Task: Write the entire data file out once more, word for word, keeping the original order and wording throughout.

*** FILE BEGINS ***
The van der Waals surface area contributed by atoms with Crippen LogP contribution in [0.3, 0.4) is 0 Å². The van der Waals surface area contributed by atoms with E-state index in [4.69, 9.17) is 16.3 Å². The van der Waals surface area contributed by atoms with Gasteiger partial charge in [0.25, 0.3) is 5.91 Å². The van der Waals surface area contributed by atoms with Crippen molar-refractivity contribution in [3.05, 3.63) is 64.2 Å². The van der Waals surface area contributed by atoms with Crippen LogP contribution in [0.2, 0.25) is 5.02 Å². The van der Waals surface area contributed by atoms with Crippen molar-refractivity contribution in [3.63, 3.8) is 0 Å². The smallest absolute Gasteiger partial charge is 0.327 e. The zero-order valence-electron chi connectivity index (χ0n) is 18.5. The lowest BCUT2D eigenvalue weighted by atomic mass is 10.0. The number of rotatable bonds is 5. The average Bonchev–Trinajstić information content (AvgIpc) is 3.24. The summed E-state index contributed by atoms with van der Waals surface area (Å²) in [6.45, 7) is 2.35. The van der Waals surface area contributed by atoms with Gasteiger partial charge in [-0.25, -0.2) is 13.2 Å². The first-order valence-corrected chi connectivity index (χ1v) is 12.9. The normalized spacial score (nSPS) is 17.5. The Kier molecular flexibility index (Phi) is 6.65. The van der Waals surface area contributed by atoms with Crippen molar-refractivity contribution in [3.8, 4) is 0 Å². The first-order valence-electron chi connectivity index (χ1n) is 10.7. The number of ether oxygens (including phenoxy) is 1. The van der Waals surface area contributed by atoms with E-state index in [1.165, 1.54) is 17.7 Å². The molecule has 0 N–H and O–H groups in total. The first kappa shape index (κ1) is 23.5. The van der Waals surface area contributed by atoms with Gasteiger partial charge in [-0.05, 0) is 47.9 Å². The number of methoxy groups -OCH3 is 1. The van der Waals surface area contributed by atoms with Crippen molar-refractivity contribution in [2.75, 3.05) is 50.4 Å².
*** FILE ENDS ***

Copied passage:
The van der Waals surface area contributed by atoms with Crippen LogP contribution in [0.3, 0.4) is 0 Å². The van der Waals surface area contributed by atoms with E-state index in [4.69, 9.17) is 16.3 Å². The van der Waals surface area contributed by atoms with Gasteiger partial charge in [0.25, 0.3) is 5.91 Å². The van der Waals surface area contributed by atoms with Crippen molar-refractivity contribution in [3.05, 3.63) is 64.2 Å². The van der Waals surface area contributed by atoms with Crippen LogP contribution in [0.2, 0.25) is 5.02 Å². The van der Waals surface area contributed by atoms with Crippen molar-refractivity contribution in [3.63, 3.8) is 0 Å². The smallest absolute Gasteiger partial charge is 0.327 e. The zero-order valence-electron chi connectivity index (χ0n) is 18.5. The lowest BCUT2D eigenvalue weighted by atomic mass is 10.0. The number of rotatable bonds is 5. The average Bonchev–Trinajstić information content (AvgIpc) is 3.24. The summed E-state index contributed by atoms with van der Waals surface area (Å²) in [6.45, 7) is 2.35. The van der Waals surface area contributed by atoms with Gasteiger partial charge in [-0.25, -0.2) is 13.2 Å². The first-order valence-corrected chi connectivity index (χ1v) is 12.9. The normalized spacial score (nSPS) is 17.5. The Kier molecular flexibility index (Phi) is 6.65. The van der Waals surface area contributed by atoms with Crippen molar-refractivity contribution in [3.8, 4) is 0 Å². The first-order valence-electron chi connectivity index (χ1n) is 10.7. The number of ether oxygens (including phenoxy) is 1. The van der Waals surface area contributed by atoms with E-state index in [1.165, 1.54) is 17.7 Å². The molecule has 0 N–H and O–H groups in total. The first kappa shape index (κ1) is 23.5. The van der Waals surface area contributed by atoms with Gasteiger partial charge in [-0.05, 0) is 47.9 Å². The number of methoxy groups -OCH3 is 1. The van der Waals surface area contributed by atoms with Crippen molar-refractivity contribution in [2.75, 3.05) is 50.4 Å².